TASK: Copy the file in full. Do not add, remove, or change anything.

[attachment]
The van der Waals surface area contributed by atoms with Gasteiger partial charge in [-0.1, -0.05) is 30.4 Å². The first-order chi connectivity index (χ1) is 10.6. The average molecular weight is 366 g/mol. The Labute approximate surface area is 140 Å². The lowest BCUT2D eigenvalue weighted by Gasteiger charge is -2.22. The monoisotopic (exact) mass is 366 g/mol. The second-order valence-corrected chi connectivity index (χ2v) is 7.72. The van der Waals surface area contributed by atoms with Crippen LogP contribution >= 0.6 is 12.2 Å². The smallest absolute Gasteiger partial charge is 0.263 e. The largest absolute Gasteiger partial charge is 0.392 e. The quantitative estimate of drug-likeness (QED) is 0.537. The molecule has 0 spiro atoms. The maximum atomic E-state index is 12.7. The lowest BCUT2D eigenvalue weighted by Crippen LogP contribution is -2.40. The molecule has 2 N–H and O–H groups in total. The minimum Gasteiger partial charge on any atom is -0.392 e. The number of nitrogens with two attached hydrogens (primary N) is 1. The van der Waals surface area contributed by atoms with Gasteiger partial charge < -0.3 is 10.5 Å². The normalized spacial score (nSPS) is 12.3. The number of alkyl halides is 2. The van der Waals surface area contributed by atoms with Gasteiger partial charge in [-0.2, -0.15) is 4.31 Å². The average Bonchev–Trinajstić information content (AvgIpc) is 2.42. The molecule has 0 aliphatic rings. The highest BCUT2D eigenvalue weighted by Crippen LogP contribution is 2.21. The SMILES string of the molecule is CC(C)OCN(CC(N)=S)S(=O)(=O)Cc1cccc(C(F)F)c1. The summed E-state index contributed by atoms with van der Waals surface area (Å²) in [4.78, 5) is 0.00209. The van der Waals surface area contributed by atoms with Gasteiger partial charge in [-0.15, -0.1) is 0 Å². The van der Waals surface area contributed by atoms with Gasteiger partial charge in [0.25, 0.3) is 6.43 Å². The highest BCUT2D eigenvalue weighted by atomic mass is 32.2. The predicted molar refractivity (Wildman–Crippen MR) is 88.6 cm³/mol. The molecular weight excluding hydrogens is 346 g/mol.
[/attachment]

The van der Waals surface area contributed by atoms with Gasteiger partial charge in [-0.1, -0.05) is 30.4 Å². The first-order chi connectivity index (χ1) is 10.6. The average molecular weight is 366 g/mol. The Labute approximate surface area is 140 Å². The lowest BCUT2D eigenvalue weighted by Gasteiger charge is -2.22. The monoisotopic (exact) mass is 366 g/mol. The second-order valence-corrected chi connectivity index (χ2v) is 7.72. The van der Waals surface area contributed by atoms with Crippen LogP contribution >= 0.6 is 12.2 Å². The smallest absolute Gasteiger partial charge is 0.263 e. The largest absolute Gasteiger partial charge is 0.392 e. The quantitative estimate of drug-likeness (QED) is 0.537. The molecule has 0 spiro atoms. The maximum atomic E-state index is 12.7. The lowest BCUT2D eigenvalue weighted by Crippen LogP contribution is -2.40. The molecule has 2 N–H and O–H groups in total. The minimum Gasteiger partial charge on any atom is -0.392 e. The number of nitrogens with two attached hydrogens (primary N) is 1. The van der Waals surface area contributed by atoms with Gasteiger partial charge < -0.3 is 10.5 Å². The normalized spacial score (nSPS) is 12.3. The number of alkyl halides is 2. The van der Waals surface area contributed by atoms with Gasteiger partial charge in [-0.2, -0.15) is 4.31 Å². The average Bonchev–Trinajstić information content (AvgIpc) is 2.42. The molecule has 0 aliphatic rings. The highest BCUT2D eigenvalue weighted by Crippen LogP contribution is 2.21. The SMILES string of the molecule is CC(C)OCN(CC(N)=S)S(=O)(=O)Cc1cccc(C(F)F)c1. The summed E-state index contributed by atoms with van der Waals surface area (Å²) in [4.78, 5) is 0.00209. The van der Waals surface area contributed by atoms with Gasteiger partial charge in [-0.15, -0.1) is 0 Å². The van der Waals surface area contributed by atoms with Gasteiger partial charge in [0.25, 0.3) is 6.43 Å². The highest BCUT2D eigenvalue weighted by atomic mass is 32.2. The predicted molar refractivity (Wildman–Crippen MR) is 88.6 cm³/mol. The molecular weight excluding hydrogens is 346 g/mol.